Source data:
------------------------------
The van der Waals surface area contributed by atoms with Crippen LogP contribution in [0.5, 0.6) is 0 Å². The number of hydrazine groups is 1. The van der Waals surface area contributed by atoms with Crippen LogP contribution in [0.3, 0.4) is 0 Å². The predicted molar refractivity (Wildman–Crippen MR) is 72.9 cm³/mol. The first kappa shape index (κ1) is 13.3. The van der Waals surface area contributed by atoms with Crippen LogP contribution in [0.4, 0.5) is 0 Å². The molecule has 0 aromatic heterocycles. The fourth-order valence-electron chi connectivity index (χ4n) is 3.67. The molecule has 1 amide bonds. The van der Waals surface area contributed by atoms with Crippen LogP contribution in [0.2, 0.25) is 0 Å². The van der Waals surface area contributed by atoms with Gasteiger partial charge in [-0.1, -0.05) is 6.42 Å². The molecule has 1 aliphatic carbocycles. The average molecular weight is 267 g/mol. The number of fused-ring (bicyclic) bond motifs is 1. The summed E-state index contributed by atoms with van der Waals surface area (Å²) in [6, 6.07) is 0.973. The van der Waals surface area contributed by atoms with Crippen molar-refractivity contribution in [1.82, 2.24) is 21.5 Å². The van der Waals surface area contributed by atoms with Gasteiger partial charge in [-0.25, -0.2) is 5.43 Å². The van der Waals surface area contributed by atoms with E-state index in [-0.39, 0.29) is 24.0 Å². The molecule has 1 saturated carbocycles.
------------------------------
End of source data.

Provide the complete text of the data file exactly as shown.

The van der Waals surface area contributed by atoms with Crippen LogP contribution in [0.5, 0.6) is 0 Å². The number of hydrazine groups is 1. The van der Waals surface area contributed by atoms with Crippen LogP contribution in [0.3, 0.4) is 0 Å². The predicted molar refractivity (Wildman–Crippen MR) is 72.9 cm³/mol. The first kappa shape index (κ1) is 13.3. The van der Waals surface area contributed by atoms with Crippen LogP contribution in [0.4, 0.5) is 0 Å². The molecule has 0 aromatic heterocycles. The fourth-order valence-electron chi connectivity index (χ4n) is 3.67. The molecule has 1 amide bonds. The van der Waals surface area contributed by atoms with Crippen LogP contribution in [0.2, 0.25) is 0 Å². The van der Waals surface area contributed by atoms with Gasteiger partial charge in [-0.1, -0.05) is 6.42 Å². The molecule has 1 aliphatic carbocycles. The average molecular weight is 267 g/mol. The number of fused-ring (bicyclic) bond motifs is 1. The summed E-state index contributed by atoms with van der Waals surface area (Å²) in [6, 6.07) is 0.973. The van der Waals surface area contributed by atoms with Crippen molar-refractivity contribution in [1.82, 2.24) is 21.5 Å². The van der Waals surface area contributed by atoms with Gasteiger partial charge in [-0.25, -0.2) is 5.43 Å². The van der Waals surface area contributed by atoms with E-state index in [-0.39, 0.29) is 24.0 Å². The molecule has 1 saturated carbocycles.